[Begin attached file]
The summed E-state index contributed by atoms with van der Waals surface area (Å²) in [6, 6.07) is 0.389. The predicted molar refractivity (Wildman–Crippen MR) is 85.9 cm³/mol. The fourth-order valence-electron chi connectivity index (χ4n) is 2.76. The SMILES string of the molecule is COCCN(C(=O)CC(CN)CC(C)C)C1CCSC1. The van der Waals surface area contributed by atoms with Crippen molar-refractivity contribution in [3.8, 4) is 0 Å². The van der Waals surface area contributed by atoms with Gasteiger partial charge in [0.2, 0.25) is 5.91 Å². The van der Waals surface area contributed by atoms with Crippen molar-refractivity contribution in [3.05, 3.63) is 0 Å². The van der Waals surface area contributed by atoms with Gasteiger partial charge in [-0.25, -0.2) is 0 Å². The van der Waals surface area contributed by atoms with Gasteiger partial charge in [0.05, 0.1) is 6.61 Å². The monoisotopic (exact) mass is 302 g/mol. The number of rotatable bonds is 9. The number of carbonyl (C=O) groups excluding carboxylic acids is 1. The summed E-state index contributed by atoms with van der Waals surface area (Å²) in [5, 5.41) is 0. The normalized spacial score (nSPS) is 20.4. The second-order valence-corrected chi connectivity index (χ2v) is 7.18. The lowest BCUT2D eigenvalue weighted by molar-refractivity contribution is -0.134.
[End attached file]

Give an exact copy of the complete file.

The summed E-state index contributed by atoms with van der Waals surface area (Å²) in [6, 6.07) is 0.389. The predicted molar refractivity (Wildman–Crippen MR) is 85.9 cm³/mol. The fourth-order valence-electron chi connectivity index (χ4n) is 2.76. The SMILES string of the molecule is COCCN(C(=O)CC(CN)CC(C)C)C1CCSC1. The van der Waals surface area contributed by atoms with Crippen molar-refractivity contribution in [3.8, 4) is 0 Å². The van der Waals surface area contributed by atoms with Gasteiger partial charge in [0.2, 0.25) is 5.91 Å². The van der Waals surface area contributed by atoms with Crippen molar-refractivity contribution in [3.05, 3.63) is 0 Å². The van der Waals surface area contributed by atoms with Gasteiger partial charge in [-0.25, -0.2) is 0 Å². The van der Waals surface area contributed by atoms with Gasteiger partial charge in [0.05, 0.1) is 6.61 Å². The monoisotopic (exact) mass is 302 g/mol. The number of rotatable bonds is 9. The number of carbonyl (C=O) groups excluding carboxylic acids is 1. The summed E-state index contributed by atoms with van der Waals surface area (Å²) in [5, 5.41) is 0. The normalized spacial score (nSPS) is 20.4. The second-order valence-corrected chi connectivity index (χ2v) is 7.18. The lowest BCUT2D eigenvalue weighted by molar-refractivity contribution is -0.134.